A totally ordered set is Dedekind-complete if any subset which has an upper bound also has a least upper bound. Now any two ordered fields which are Dedekind-complete are order-isomorphic as well as field-isomorphic. Another way of phrasing this is that the second-order theory of real numbers is categorical, i.e. it has a unique model upto isomorphism.

But I’m interested in what happens if you drop the field structure. My question is, are any two dense, totally ordered, Dedekind-complete sets order-isomorphic? In other words, is the real number system the unique dense totally ordered Dedekind complete set?


No, not at all. First of all, there are some trivial examples: you could take the empty set, or a singleton set, or a closed (or half-open) interval in $\mathbb{R}$. To eliminate such trivialities, you should additional ask for your ordered set to be nonempty and have no greatest or least element.

However, there are also nontrivial examples that cannot be ruled out so easily. Indeed, every totally ordered set has a Dedekind-completion which can be constructed just like $\mathbb{R}$ as the completion of $\mathbb{Q}$. So for instance, if you start with any dense ordered set $X$ of cardinality greater than $2^{\aleph_0}$ with no greatest or least element, its Dedekind-completion is a Dedekind-complete dense ordered set with no greatest or least element which cannot be isomorphic to $\mathbb{R}$ since it does not even have the same cardinality.

(For an explicit example of such an $X$, note that if $Y$ is any totally ordered set (e.g., an ordinal), then $Y\times\mathbb{Q}$ with the lexicographic order is a dense totally ordered set with no greatest or least element.)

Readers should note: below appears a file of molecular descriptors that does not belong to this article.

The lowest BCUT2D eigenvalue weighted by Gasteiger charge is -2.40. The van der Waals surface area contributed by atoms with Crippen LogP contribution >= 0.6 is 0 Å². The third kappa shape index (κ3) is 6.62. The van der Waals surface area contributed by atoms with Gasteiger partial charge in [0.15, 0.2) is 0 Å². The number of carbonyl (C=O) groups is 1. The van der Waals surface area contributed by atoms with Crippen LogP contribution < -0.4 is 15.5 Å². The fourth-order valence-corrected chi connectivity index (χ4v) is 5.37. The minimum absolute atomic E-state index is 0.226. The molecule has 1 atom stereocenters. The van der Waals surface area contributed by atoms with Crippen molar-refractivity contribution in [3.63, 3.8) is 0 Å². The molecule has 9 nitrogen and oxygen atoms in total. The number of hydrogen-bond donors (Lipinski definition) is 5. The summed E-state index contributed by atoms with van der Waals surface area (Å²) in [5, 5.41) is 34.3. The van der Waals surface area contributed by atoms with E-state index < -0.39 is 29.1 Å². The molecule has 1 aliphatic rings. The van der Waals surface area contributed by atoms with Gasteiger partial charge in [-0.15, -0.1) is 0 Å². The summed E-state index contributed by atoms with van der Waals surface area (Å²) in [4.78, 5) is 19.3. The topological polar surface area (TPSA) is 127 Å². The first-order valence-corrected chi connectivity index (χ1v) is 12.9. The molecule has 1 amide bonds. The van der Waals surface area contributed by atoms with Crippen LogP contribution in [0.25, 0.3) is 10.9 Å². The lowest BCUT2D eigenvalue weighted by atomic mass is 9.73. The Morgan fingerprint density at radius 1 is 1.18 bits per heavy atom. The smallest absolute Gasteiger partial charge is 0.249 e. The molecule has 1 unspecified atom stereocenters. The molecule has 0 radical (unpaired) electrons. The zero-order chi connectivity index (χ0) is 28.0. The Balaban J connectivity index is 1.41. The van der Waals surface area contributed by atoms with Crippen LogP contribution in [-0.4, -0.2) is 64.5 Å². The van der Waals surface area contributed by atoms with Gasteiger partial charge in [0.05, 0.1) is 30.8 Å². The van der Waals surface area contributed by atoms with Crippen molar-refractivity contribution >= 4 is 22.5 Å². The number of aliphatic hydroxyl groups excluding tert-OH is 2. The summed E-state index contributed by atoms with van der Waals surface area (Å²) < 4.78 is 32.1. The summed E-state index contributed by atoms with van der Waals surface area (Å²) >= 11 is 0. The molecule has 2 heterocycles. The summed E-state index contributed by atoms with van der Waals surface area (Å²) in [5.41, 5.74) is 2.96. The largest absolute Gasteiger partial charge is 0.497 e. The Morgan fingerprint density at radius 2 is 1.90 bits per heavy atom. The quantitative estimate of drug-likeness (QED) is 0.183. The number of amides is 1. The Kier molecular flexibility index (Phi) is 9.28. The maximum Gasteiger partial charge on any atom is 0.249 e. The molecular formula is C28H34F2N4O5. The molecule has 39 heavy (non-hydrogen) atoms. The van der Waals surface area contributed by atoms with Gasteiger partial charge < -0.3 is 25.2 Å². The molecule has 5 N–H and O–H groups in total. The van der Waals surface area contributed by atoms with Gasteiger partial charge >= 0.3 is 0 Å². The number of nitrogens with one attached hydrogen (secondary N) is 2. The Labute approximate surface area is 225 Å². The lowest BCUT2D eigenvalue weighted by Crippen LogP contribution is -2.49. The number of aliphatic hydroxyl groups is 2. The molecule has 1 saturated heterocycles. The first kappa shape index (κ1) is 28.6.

Incidentally, you might wonder why you can't construct counterexamples for fields in the same way. After all, if you have any ordered field $X$, you can take its Dedekind-completion as an ordered set. You could then try to imitate the construction of the field structure on $\mathbb{R}$ from that of $\mathbb{Q}$ to get a field structure on the completion of $X$. However, it turns out that the verification of some of the field axioms on $\mathbb{R}$ uses more than just that it is the completion of an ordered field $\mathbb{Q}$--it also uses the fact that $\mathbb{Q}$ is Archimedean. So, you can similarly construct a completion of any Archimedean ordered field, but that will always just give you $\mathbb{R}$.

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  • $\begingroup$ Thanks for your answer. So does that mean that it’s not possible to put a field structure on, say, the Long Line? $\endgroup$ – Keshav Srinivasan Sep 30 '18 at 4:00
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    $\begingroup$ That's correct (assuming you want the field structure to be compatible with the order), because the long line is Dedekind complete but not order-isomorphic to $\mathbb{R}$. $\endgroup$ – Eric Wofsey Sep 30 '18 at 4:03
  • $\begingroup$ Your edit is interesting. Do you know what part of the proof uses the Archimedean property? $\endgroup$ – Keshav Srinivasan Sep 30 '18 at 4:10
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    $\begingroup$ Well, it depends exactly how you formulate the definition of the field operations. But for at least one formulation, the existence of additive inverses uses the Archimedean property. (You can get around this by defining addition using separate cases for positive and negative numbers, but then associativity of addition will require the Archimedean property.) $\endgroup$ – Eric Wofsey Sep 30 '18 at 4:13
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    $\begingroup$ @Anguepa: No; for instance, the (open) long line is another such order which is not isomorphic to $\mathbb{R}$. $\endgroup$ – Eric Wofsey Oct 16 '18 at 17:34

I liked Eric Wofsey's answer, but wanted to give two examples of Dedekind complete ordered sets.


$\quad L = \{ \frac{1}{n} \mid n \in \Bbb N \}$

$\quad A = \Bbb Z \cup L$

It is easy to see that $(A, \lt) \subset (\Bbb R, \lt)$ is Dedekind complete. Moreover, the subset

$\quad P = \{x \in A \mid x \gt 0\}$

of $A$ is bounded below by $0$ but $P$ has no minimal element.

Let $a \in A$ be any element. Set

$\quad B = A \setminus \{a\}$

Exercise: Show that there exists an order preserving isomorphism between $(A, \lt)$ and $(B, \lt)$.

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